Emails: AG investigating Public Utilities Commission — State Attorney General Kamala Harris quietly opened an investigation last month into the California Public Utilities Commission regarding rate setting procedures and the gas line explosion in San Bruno, according to emails obtained by The Sacramento Bee.  Sacramento Bee article

Garbage heap on Dry Creek’s shore an unsightly hazard — The creek’s shore has become a makeshift dumping ground for park users, stacked deep with dangerous garbage. Besides the carelessly discarded cups, plates and bags, it’s cluttered with syringes and needles, knives and razors, shopping carts and bicycle parts, clothing and junk of all kinds. Modesto Bee article

Health/Human Services

Is $1,125 hepatitis pill from Bay Area drugmaker worth it? – After shaking up the health care industry with a $1,000 hepatitis C pill, Gilead Sciences of Foster City won approval Friday for a new version of that treatment that works faster, drops the usual injections and boasts an already-controversial $1,125 price tag.  San Francisco Chronicle article

Activists see link between overprescribing of opoid painkillers and increase in overdoses — In rallies on Capitol Mall in Washington and across the nation, in testimony before legislators, in community meetings and online, parent-activists are trying to make their voices heard. They are armed with statistics such as this shocker from the Centers for Disease Control and Prevention: In 2012, health care providers wrote 259 million prescriptions for painkillers, enough for every adult in the United States to have a bottle of pills.  Sacramento Bee article

Supervisors to discuss ‘medical home’ at Kern Medical Center — Kern County supervisors will talk about a partnership with Kern Health Systems on Monday afternoon. The county is beginning the long and difficult process of creating a health authority to take over county control of Kern Medical Center and its fiscal challenges.  Bakersfield Californian article

Fresno woman with terminal cancer spends her dream day with California Chrome — When Karon Penny learned in August that her best friend of over 40 years, Jeralynn Stout of Fresno, would be moving into hospice care with a terminal cancer diagnosis, she wanted to give her one final make-a-wish moment. Penny asked her longtime travel companion to pick anywhere in the world she wanted to go, fully expecting the two would set out on another cruise to Mexico. Stout’s answer was something different entirely — she wanted to meet California Chrome.  Fresno Bee article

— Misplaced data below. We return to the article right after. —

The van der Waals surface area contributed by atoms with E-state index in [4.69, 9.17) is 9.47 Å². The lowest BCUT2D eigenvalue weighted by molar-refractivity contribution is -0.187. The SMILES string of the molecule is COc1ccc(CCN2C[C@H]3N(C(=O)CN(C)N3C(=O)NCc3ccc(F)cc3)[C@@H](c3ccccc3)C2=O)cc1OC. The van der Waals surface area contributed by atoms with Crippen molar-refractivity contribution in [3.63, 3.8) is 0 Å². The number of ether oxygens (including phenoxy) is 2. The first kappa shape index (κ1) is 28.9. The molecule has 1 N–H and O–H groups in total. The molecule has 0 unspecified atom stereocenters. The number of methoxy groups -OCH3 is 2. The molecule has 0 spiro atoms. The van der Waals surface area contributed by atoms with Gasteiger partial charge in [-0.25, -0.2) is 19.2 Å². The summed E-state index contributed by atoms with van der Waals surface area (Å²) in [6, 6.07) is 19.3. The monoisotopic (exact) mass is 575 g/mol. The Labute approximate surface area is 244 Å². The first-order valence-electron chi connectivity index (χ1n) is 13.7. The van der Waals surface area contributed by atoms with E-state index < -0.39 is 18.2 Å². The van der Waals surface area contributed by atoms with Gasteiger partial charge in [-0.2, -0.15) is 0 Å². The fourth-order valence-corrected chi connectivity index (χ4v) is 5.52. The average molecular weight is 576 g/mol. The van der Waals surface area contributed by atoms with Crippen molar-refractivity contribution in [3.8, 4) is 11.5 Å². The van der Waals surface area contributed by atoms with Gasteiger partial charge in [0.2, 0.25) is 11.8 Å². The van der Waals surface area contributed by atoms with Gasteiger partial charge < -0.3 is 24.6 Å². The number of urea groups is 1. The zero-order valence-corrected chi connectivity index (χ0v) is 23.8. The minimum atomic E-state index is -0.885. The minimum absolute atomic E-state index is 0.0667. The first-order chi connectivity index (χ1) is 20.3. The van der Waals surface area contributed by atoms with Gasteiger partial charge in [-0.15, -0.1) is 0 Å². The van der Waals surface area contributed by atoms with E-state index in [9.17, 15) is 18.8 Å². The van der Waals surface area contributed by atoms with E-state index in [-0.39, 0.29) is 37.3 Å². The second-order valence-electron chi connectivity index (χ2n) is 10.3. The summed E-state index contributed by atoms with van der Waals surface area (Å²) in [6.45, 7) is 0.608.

Caltrans outfits fleets with high-tech devices — By the end of this month, Caltrans will finish outfitting its vast fleet with high-tech devices that tell managers everything from where a vehicle has gone, how long it remains idle or when its check-engine light goes on to how fast it has been driven and whether it complies with state smog standards. The system even tracks which employee is driving.  Sacramento Bee article

Other Areas

Coarsegold community, visitors troubled by Chukchansi casino closure — Sitting in a pizza parlor Friday afternoon, a longtime employee of Chukchansi Gold Resort & Casino said she was “nervous.” The woman, who didn’t want to be named out of fear she could lose her job, was one of more than 1,000 casino employees who found themselves without work after the casino was nearly emptied Thursday night.  Fresno Bee article

Modesto council to interview city manager candidates Monday – The Modesto City Council will meet in closed session Monday to interview candidates for city manager. Officials have said two candidates are scheduled to be interviewed. There is a third candidate, but officials have said he cannot make the interview but could be available at another time.  Modesto Bee article

Michael Olcott:  Committed to a family oriented Kern County Fair – The CEO and general manager of the Kern County Fair writes, “I believe, as do members of the fair board, that it is important that all citizens of Kern County maintain a voice in insuring a fun, family oriented and traditional fair each year. Thank you, citizens of Kern County, for helping our fair live up to its name: the Great Kern County Fair.”  Olcott op-ed in Bakersfield Californian

Valley Editorial Roundup

Bakersfield Californian  Voters should reject Proposition 45 in November. If reform efforts are needed in the future, they should be crafted to address a real problem.

Fresno Bee – Bobby Kahn in Area 1 and Miguel Arias in Area 5 are the best choices for the State Center Community College District Board of Trustees; Thumbs up, thumbs down.

Merced Sun-Star – Adam Gray has been doing a good job; return him to the Assembly; Proposition 2 is clearly worthy of support.

Modesto Bee – Our Views: Boys & Girls Clubs of Stanislaus County already doing good, getting deep in water details.